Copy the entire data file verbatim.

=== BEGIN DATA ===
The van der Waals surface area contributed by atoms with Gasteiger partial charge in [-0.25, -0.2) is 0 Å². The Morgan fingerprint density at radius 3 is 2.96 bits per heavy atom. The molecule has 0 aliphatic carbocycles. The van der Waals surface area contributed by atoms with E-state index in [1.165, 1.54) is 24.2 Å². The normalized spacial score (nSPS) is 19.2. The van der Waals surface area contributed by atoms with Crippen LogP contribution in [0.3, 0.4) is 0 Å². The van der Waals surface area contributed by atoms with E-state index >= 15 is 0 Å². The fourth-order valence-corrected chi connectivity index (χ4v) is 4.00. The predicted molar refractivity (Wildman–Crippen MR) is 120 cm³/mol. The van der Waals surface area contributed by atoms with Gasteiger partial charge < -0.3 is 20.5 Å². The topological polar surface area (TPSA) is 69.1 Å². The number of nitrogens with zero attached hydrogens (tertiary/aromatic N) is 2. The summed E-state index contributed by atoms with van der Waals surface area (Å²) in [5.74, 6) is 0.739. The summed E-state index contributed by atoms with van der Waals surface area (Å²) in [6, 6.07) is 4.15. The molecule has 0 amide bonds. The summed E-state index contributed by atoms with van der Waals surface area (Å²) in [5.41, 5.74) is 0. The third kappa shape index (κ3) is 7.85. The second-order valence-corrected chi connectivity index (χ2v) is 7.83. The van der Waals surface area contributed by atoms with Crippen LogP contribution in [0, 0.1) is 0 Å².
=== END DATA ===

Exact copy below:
The van der Waals surface area contributed by atoms with Gasteiger partial charge in [-0.25, -0.2) is 0 Å². The Morgan fingerprint density at radius 3 is 2.96 bits per heavy atom. The molecule has 0 aliphatic carbocycles. The van der Waals surface area contributed by atoms with E-state index in [1.165, 1.54) is 24.2 Å². The normalized spacial score (nSPS) is 19.2. The van der Waals surface area contributed by atoms with Crippen LogP contribution in [0.3, 0.4) is 0 Å². The van der Waals surface area contributed by atoms with E-state index >= 15 is 0 Å². The fourth-order valence-corrected chi connectivity index (χ4v) is 4.00. The predicted molar refractivity (Wildman–Crippen MR) is 120 cm³/mol. The van der Waals surface area contributed by atoms with Gasteiger partial charge < -0.3 is 20.5 Å². The topological polar surface area (TPSA) is 69.1 Å². The number of nitrogens with zero attached hydrogens (tertiary/aromatic N) is 2. The summed E-state index contributed by atoms with van der Waals surface area (Å²) in [5.74, 6) is 0.739. The summed E-state index contributed by atoms with van der Waals surface area (Å²) in [6, 6.07) is 4.15. The molecule has 0 amide bonds. The summed E-state index contributed by atoms with van der Waals surface area (Å²) in [5.41, 5.74) is 0. The third kappa shape index (κ3) is 7.85. The second-order valence-corrected chi connectivity index (χ2v) is 7.83. The van der Waals surface area contributed by atoms with Crippen LogP contribution in [0, 0.1) is 0 Å².